Too Sick to Go Home, Too Poor to Get Better

Micronesian migrants struggle to access health care in Oklahoma and Arkansas.

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Ernest and Lenwa Joab outside their rental home in Enid, Oklahoma. Lenwa, as well as many other Marshallese living in the United States, is in poor health but cannot afford medical care. KRISTA LANGLOIS

BY KRISTA LANGLOIS | THE NEW TERRITORY ISSUE 04

Lenwa Joab has a soft, creased face and hands that rest motionless in her lap. She is 65 but looks older. Her husband, Ernest, is 66 but looks younger, his hair still thick and black except just at the temples, where it fades to gray. He sweeps a leaf blower across the yard of a tidy brick home on the east side of Enid, Oklahoma, while Lenwa sits in a wheelchair in the driveway, watching silently. One of their grandsons — Frederick, Tony or Peculiar, it’s hard to tell which — darts around the wheelchair and the Ford F-150 next to it, playing a game only he knows.

Lenwa doesn’t speak much. She had a stroke a few years ago, and has high blood pressure, diabetes and poor vision. She isn’t receiving any medical care.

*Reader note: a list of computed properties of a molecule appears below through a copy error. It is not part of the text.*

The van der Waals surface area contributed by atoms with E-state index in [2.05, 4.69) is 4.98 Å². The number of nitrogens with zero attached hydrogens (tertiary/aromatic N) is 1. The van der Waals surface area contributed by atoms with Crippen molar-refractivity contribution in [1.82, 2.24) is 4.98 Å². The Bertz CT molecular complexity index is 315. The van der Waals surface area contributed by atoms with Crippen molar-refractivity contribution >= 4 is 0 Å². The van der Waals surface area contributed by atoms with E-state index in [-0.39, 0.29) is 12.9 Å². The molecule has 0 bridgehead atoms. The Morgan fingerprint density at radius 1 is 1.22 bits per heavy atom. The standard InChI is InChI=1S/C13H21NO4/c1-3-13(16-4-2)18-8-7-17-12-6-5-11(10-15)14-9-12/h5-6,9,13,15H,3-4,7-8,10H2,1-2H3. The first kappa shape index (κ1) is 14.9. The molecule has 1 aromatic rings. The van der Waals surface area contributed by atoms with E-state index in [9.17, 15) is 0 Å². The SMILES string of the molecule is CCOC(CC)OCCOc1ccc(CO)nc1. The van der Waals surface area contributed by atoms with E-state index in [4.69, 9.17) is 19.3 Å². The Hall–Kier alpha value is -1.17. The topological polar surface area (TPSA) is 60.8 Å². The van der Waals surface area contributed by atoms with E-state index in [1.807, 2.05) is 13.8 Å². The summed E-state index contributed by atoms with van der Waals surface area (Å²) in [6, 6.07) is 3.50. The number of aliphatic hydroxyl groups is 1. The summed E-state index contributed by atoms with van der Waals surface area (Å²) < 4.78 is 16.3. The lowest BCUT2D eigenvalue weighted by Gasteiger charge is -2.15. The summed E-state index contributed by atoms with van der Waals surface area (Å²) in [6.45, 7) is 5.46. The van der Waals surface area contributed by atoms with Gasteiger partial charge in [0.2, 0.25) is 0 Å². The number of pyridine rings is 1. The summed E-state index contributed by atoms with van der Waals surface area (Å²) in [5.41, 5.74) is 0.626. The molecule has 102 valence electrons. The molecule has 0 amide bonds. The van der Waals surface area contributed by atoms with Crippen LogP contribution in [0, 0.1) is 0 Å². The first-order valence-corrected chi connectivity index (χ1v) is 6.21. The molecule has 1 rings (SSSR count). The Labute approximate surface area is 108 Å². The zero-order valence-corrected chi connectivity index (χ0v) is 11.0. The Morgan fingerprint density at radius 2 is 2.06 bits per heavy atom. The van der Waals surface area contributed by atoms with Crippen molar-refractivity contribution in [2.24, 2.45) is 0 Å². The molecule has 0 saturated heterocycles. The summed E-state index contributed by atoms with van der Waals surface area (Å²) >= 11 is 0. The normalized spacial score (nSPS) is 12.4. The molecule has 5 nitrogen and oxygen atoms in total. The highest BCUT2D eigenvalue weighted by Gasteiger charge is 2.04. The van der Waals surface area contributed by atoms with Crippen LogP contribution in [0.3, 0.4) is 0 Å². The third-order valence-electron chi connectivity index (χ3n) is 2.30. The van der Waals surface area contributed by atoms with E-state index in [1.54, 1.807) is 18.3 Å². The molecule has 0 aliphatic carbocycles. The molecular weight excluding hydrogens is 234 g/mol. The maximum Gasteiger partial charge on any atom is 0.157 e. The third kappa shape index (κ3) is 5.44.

Soon, snow will shiver through the bare branches [of the trees in the yard]. Her family worries that the coming winter will be hard on her, as it is on most elders who grew up without winter, who came to the United States to get better but are dying instead. Few imagined they’d die here, in a foreign land with Ford trucks in driveways and leaf blowers in yards.

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ISSUE 04 MADE POSSIBLE IN PART BY OUR SPONSORS

Missouri Wildflowers Nursery

The Red Earth MFA at Oklahoma City University

Issue 04 Sponsor: True/False Film Fest

The Arkansas International

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